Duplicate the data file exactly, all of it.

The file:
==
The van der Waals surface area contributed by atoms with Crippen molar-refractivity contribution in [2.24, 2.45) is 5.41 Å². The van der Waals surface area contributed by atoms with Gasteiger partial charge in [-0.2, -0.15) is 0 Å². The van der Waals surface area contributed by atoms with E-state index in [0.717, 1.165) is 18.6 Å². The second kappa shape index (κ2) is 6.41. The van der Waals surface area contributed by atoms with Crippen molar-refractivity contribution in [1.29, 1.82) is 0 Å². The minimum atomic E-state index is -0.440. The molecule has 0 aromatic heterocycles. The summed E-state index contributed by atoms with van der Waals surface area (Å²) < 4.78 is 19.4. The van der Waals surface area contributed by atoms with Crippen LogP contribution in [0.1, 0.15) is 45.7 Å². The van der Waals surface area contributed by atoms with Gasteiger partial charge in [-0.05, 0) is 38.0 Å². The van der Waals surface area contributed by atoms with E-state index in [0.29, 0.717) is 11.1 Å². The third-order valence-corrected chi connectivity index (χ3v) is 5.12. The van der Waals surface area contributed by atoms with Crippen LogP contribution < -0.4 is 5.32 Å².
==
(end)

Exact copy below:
The van der Waals surface area contributed by atoms with Crippen molar-refractivity contribution in [2.24, 2.45) is 5.41 Å². The van der Waals surface area contributed by atoms with Gasteiger partial charge in [-0.2, -0.15) is 0 Å². The van der Waals surface area contributed by atoms with E-state index in [0.717, 1.165) is 18.6 Å². The second kappa shape index (κ2) is 6.41. The van der Waals surface area contributed by atoms with Crippen molar-refractivity contribution in [1.29, 1.82) is 0 Å². The minimum atomic E-state index is -0.440. The molecule has 0 aromatic heterocycles. The summed E-state index contributed by atoms with van der Waals surface area (Å²) < 4.78 is 19.4. The van der Waals surface area contributed by atoms with Crippen LogP contribution in [0.1, 0.15) is 45.7 Å². The van der Waals surface area contributed by atoms with Gasteiger partial charge in [-0.05, 0) is 38.0 Å². The van der Waals surface area contributed by atoms with E-state index in [0.29, 0.717) is 11.1 Å². The third-order valence-corrected chi connectivity index (χ3v) is 5.12. The van der Waals surface area contributed by atoms with Crippen LogP contribution < -0.4 is 5.32 Å².